A rare Brantjes earthenware vase painted with a swirling bird-of-paradise on the front and poppies on the back of the vase. The design is by Chris Lanooy (1881-1948), who worked at the Zuid Holland factory a year before he went to work for Brantjes. He obviously had designed this decoration during his time at Zuid Holland. The Rijksmuseum has an (almost) identical vase, depicted in “Purmerend Jugendstil Aardewerk 1895-1907”, page 114 and in the Supplement on page 29. And also in “Art Nouveau in het Rijksmuseum”, page 129. See also: Rijksmuseum
Marked with the painted factory marks, model number 1117, dec. A and painters’ mark. High 29 cm.
The end of the 19th century saw a growing trade in goods and art between the West and Japan, and many artists became fascinated by the use of striking colors, motifs and perspectives in Japanese woodblock prints and ceramics. Chris Lanooy was also inspired by the Japanese style and this shows quite clearly in the designs he made for Zuid-Holland, Brantjes and Haga.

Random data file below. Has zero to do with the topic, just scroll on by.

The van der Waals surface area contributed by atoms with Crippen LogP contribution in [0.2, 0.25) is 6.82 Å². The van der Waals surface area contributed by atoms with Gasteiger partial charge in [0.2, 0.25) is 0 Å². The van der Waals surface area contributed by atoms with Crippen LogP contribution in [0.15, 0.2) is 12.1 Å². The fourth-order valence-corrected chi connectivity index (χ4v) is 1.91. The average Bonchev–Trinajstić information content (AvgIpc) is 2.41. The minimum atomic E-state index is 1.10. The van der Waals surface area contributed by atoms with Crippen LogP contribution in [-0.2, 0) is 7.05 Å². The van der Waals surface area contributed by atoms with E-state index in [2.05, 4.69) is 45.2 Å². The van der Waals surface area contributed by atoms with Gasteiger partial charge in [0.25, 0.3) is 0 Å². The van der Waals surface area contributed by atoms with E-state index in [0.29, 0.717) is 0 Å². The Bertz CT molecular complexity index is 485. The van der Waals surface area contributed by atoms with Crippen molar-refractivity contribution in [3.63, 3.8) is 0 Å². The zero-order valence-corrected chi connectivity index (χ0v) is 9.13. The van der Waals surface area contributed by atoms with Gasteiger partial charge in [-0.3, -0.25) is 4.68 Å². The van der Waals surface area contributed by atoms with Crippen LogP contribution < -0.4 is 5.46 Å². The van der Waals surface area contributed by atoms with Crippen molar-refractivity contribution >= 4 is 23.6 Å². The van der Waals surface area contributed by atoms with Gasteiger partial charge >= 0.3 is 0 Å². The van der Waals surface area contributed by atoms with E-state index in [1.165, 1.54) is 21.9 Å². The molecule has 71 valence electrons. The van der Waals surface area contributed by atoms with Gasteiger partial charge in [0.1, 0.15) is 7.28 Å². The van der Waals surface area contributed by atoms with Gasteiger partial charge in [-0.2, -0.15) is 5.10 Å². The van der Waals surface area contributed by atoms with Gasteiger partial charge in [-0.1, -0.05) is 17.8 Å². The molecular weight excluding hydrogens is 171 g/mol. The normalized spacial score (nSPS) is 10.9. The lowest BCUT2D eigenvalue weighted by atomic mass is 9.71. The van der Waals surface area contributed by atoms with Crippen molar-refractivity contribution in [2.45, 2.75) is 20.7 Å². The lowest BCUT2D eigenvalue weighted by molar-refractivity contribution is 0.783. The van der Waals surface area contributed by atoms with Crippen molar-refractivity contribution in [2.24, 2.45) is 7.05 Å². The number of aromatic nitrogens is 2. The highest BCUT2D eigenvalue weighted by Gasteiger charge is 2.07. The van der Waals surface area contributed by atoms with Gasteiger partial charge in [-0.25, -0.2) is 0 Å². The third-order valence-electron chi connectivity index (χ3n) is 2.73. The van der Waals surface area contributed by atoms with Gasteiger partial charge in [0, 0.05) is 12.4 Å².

This rare Brantjes vase is Lanooy’s interpretation of the traditional kacho-e. It depicts a combination of a bird-of-paradise with several poppies. The style, which is mainly characterized by depictions of local birds and plants, was very popular with Western buyers. Rather than copying these prints, Lanooy’s design includes other Eastern influences as well, like depictions of the hou-ou or Japanese phoenix:
(Isoda Koryusai 1735-1790 ‘Phoenix and Paulownia Tree’- MFA Boston)
Instead of portraying the bird sitting on a branch, as was customary in kacho-e, the dynamic way in which it curls around the shape of the vase is more reminiscent of Japanese vases portraying the hou-ou. Lanooy elaborates further on the mythical aspect of the décor by combining the bird with several poppies, which were used at the time as metaphors for both ‘eternal sleep’ and ‘imagination’, based on the hallucinatory properties of this plant. By portraying the poppies in several stages of their life cycle, Lanooy emphasizes the power of metamorphoses in nature to stimulate the imagination. This design seems to illustrate the idea of nature being more than meets the eye, and seeming to have a more beautiful, magical side to it.
(text & research: Lizzy Boel)